- Horses performed farm duties, such as pulling plows and gathering cattle.
- Horses were used to pull wagons.
- Explain to the students that they will be learning about another important service horses provided during westward expansion—The Pony Express.
Activity 1: Mapping the Pony Express
- Show The Pony Express video.
- Ask the students to consider the unique challenges of riding a horse as a Pony Express rider. (lack of water, extreme temperatures, Indian encounters, steep mountain ranges, lack of populated areas, dangerous wildlife, exhaustion)
- Explain to the students that they are going to use a satellite imagery map to determine the topography of the Pony Express stations and explore what it may have been like to pass through these areas. Each student will need access to a computer (students can be paired if technology is limited), or the map can be projected and completed as a class activity.
- Provide each student or group a link to the Pony Express Station Map (use Chrome browser for this Google Earth map). Explain to the students that this map shows the locations of 149 stations. At each relay station, a tired horse was exchanged for a fresh horse. Most stations had a corral and barn. A keeper and stablehand were responsible for having a rested horse saddled and ready when a rider arrived. Home stations housed the riders between trips.
- Explain that the Pony Express trail went through eight present-day states (some of the states had not yet entered the Union at the time of the Pony Express)—Missouri, Kansas, Nebraska, Colorado, Wyoming, Utah, Nevada, and California. Missouri (1821) and California (1850) had already entered the Union. Kansas (1861) entered while the Pony Express was active, and Nevada (1864), Nebraska (1867), Colorado (1876), Wyoming (1890), and Utah (1896) entered the Union after the Pony Express ceased service.
- Have the students choose two stations, click on the pins and read the information, and identify any landmarks, streams, roads, forests, mountains, or other indicating features of the landscape.
- Emphasize that the climate varies greatly along the Pony Express trail. Climates can be affected by latitude, elevation, and distance from the ocean. In general, the climates along the Pony Express trail can be grouped as steppe, desert, and mountain. The steppe climate is temperate with warm to hot summers and cool to very cold winters and favors the growth of grasses and shrubs. Deserts are defined by very low levels of precipitation. Mountain climates receive relatively high levels of precipitation and have very cold winters and cool summers.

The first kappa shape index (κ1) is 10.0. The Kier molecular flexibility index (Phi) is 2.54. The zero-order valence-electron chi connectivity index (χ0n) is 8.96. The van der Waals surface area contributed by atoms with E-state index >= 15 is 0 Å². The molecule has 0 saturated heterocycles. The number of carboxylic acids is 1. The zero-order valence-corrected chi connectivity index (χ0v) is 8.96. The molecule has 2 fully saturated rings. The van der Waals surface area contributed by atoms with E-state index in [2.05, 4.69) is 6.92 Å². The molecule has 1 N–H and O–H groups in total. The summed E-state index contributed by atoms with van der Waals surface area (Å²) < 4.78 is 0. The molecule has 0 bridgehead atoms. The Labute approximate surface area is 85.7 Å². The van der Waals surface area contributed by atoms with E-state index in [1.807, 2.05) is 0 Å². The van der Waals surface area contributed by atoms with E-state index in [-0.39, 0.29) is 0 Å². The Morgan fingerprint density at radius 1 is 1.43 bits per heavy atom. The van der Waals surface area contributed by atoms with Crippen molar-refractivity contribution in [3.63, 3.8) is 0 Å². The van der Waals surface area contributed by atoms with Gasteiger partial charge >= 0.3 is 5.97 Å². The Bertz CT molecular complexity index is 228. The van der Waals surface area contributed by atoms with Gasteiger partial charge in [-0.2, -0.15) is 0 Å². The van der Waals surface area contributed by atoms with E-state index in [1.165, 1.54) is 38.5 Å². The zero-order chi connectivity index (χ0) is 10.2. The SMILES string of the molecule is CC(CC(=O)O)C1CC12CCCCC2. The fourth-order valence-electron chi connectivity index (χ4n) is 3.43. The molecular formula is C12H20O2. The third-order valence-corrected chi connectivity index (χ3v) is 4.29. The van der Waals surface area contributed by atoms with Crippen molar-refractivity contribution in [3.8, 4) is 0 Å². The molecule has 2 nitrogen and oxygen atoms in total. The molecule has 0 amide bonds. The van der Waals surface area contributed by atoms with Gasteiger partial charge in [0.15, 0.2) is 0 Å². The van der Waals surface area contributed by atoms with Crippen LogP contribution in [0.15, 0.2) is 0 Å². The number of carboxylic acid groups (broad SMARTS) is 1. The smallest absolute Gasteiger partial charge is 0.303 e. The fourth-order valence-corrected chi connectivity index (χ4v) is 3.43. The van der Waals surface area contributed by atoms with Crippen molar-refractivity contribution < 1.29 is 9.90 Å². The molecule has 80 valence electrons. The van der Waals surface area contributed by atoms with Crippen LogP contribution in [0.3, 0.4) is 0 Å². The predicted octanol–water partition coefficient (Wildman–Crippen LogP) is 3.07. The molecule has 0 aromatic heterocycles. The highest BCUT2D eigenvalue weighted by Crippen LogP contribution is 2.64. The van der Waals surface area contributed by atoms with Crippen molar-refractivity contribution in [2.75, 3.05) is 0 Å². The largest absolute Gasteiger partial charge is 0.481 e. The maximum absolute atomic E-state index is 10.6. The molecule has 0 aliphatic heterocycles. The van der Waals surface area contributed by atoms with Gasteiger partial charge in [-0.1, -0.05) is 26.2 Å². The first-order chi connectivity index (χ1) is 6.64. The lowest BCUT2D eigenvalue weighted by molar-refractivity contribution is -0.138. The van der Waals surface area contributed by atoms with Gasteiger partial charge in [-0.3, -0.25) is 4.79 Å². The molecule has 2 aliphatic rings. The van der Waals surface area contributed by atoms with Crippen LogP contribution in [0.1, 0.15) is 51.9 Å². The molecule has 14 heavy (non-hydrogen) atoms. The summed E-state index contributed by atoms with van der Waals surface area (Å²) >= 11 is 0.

- Have the students complete the Pony Express Station Activity Sheet for their chosen locations.
- As a class, discuss some of the possible challenges horses, riders, and station keepers may have had at the different station locations.
Activity 2: The Pony Express Horses
- Organize the class into small groups. Provide each group with a Pony Express Horse Breed Card.
- Have each group watch one of the following videos and take notes about the characteristics of their assigned horse breed.
- Have the groups share some of the characteristics they noted with the class. Discuss reasons why these horse breeds might have been selected for the Pony Express.
Activity 3: Addressing a Letter
- Ask the students if they have ever received a letter in the mail. Show the students a piece of mail that has been postmarked. Ask them to identify the elements of the postmark (i.e., the stamp, address, city, state, ZIP code, postmark date, and location). Have the students identify how long it took for the mail to be sent from one location to the next. Tell them that generally mail can be received within a couple of days, or even overnight if a person is willing to pay an additional fee.
- Have the students identify other forms of communication that are widely used today (e.g., email, telephone, text messaging, social media). Discuss how we communicate today and the advantages and disadvantages of each method. Emphasize the role of penmanship, spelling, and composition in conveying an effective message.
- Instruct students on how to address an envelope and send a letter. Students should then write a letter to a friend or relative that describes, in their own words, the adventures and experiences of a Pony Express rider. Have the students mail their letters from the school to their homes. Students may want to predict how many days it will take for their letters to be delivered.
This lesson explores the importance of the Pony Express during westward expansion. If you live in the following states, refer to your local agricultural literacy resources about the Pony Express:
Concept Elaboration and Evaluation
After conducting these activities, review and summarize the following key concepts:
- Horses played an important role in the settlement and expansion of the American West.
- Historically, horses were indispensable to agricultural production and for transportation.
- The Pony Express was a mail delivery service used from 1860 to 1861. At this time, the fastest way to travel or send a message across the country was by horse.
Pony Express Station Map:
Suggested Companion Resources
- Black Storm Comin'
- Immigration, Migration, and the Industrial Revolution
- Off Like the Wind! The First Ride of the Pony Express
- The Sweetwater Run: The Story of Buffalo Bill Cody and the Pony Express
- They're Off! The Story of the Pony Express
- Whatever Happened to the Pony Express?
- You Wouldn't Want to be a Pony Express Rider!
- Atlas of the Historical Geography of the United States
- Frontier House
- Growing a Nation Multimedia Timeline